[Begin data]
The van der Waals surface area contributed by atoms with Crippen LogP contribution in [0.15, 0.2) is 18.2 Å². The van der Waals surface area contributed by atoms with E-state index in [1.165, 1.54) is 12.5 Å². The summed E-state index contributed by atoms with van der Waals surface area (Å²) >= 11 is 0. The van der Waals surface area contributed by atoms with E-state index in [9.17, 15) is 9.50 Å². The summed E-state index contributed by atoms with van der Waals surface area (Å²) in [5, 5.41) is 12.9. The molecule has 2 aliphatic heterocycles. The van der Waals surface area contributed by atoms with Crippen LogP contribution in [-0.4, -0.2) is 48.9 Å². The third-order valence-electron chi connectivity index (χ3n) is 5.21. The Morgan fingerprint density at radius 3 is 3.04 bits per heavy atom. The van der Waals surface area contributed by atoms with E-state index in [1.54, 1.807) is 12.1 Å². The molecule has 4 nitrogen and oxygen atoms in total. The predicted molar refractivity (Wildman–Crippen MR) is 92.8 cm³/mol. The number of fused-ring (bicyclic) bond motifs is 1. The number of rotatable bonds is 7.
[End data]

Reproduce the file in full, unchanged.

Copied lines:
The van der Waals surface area contributed by atoms with Crippen LogP contribution in [0.15, 0.2) is 18.2 Å². The van der Waals surface area contributed by atoms with E-state index in [1.165, 1.54) is 12.5 Å². The summed E-state index contributed by atoms with van der Waals surface area (Å²) >= 11 is 0. The van der Waals surface area contributed by atoms with E-state index in [9.17, 15) is 9.50 Å². The summed E-state index contributed by atoms with van der Waals surface area (Å²) in [5, 5.41) is 12.9. The molecule has 2 aliphatic heterocycles. The van der Waals surface area contributed by atoms with Crippen LogP contribution in [-0.4, -0.2) is 48.9 Å². The third-order valence-electron chi connectivity index (χ3n) is 5.21. The Morgan fingerprint density at radius 3 is 3.04 bits per heavy atom. The van der Waals surface area contributed by atoms with E-state index in [1.54, 1.807) is 12.1 Å². The molecule has 4 nitrogen and oxygen atoms in total. The predicted molar refractivity (Wildman–Crippen MR) is 92.8 cm³/mol. The number of fused-ring (bicyclic) bond motifs is 1. The number of rotatable bonds is 7.